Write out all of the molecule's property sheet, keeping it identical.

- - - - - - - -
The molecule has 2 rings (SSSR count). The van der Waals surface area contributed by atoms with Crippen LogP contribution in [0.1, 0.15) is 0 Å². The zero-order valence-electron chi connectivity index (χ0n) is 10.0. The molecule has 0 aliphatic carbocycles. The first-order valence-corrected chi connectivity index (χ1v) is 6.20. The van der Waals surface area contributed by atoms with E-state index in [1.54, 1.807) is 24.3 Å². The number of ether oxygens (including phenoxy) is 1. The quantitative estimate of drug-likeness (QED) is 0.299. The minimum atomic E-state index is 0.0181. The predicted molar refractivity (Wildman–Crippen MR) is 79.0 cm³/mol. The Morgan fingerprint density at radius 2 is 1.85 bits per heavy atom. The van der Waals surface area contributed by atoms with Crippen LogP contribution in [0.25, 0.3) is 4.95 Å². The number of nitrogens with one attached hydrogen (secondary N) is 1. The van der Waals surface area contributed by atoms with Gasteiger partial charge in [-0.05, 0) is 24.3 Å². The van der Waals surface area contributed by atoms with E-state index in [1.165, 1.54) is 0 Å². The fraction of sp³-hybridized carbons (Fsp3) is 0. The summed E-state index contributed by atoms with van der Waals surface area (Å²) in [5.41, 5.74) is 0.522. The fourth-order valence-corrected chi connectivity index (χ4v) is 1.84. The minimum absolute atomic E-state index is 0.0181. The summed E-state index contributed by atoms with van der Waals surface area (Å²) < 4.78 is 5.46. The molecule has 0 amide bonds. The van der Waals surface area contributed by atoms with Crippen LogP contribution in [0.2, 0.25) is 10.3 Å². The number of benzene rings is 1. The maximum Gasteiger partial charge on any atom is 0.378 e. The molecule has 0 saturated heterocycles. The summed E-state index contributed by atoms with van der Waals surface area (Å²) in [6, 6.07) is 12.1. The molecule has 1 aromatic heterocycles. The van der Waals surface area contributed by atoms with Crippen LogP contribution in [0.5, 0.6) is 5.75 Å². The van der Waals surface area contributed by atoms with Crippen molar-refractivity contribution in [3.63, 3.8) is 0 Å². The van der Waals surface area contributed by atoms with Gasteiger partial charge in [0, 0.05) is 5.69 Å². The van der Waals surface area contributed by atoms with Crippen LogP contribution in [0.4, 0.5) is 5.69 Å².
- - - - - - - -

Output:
The molecule has 2 rings (SSSR count). The van der Waals surface area contributed by atoms with Crippen LogP contribution in [0.1, 0.15) is 0 Å². The zero-order valence-electron chi connectivity index (χ0n) is 10.0. The molecule has 0 aliphatic carbocycles. The first-order valence-corrected chi connectivity index (χ1v) is 6.20. The van der Waals surface area contributed by atoms with E-state index in [1.54, 1.807) is 24.3 Å². The number of ether oxygens (including phenoxy) is 1. The quantitative estimate of drug-likeness (QED) is 0.299. The minimum atomic E-state index is 0.0181. The predicted molar refractivity (Wildman–Crippen MR) is 79.0 cm³/mol. The Morgan fingerprint density at radius 2 is 1.85 bits per heavy atom. The van der Waals surface area contributed by atoms with Crippen LogP contribution in [0.25, 0.3) is 4.95 Å². The number of nitrogens with one attached hydrogen (secondary N) is 1. The van der Waals surface area contributed by atoms with Gasteiger partial charge in [-0.05, 0) is 24.3 Å². The van der Waals surface area contributed by atoms with E-state index in [1.165, 1.54) is 0 Å². The fraction of sp³-hybridized carbons (Fsp3) is 0. The summed E-state index contributed by atoms with van der Waals surface area (Å²) in [5.41, 5.74) is 0.522. The fourth-order valence-corrected chi connectivity index (χ4v) is 1.84. The minimum absolute atomic E-state index is 0.0181. The summed E-state index contributed by atoms with van der Waals surface area (Å²) < 4.78 is 5.46. The molecule has 0 amide bonds. The van der Waals surface area contributed by atoms with Crippen LogP contribution in [0.2, 0.25) is 10.3 Å². The number of benzene rings is 1. The maximum Gasteiger partial charge on any atom is 0.378 e. The molecule has 0 saturated heterocycles. The summed E-state index contributed by atoms with van der Waals surface area (Å²) in [6, 6.07) is 12.1. The molecule has 1 aromatic heterocycles. The van der Waals surface area contributed by atoms with Crippen LogP contribution in [0.5, 0.6) is 5.75 Å². The van der Waals surface area contributed by atoms with Crippen molar-refractivity contribution in [3.63, 3.8) is 0 Å². The van der Waals surface area contributed by atoms with Gasteiger partial charge in [0, 0.05) is 5.69 Å². The van der Waals surface area contributed by atoms with Crippen LogP contribution in [0.4, 0.5) is 5.69 Å².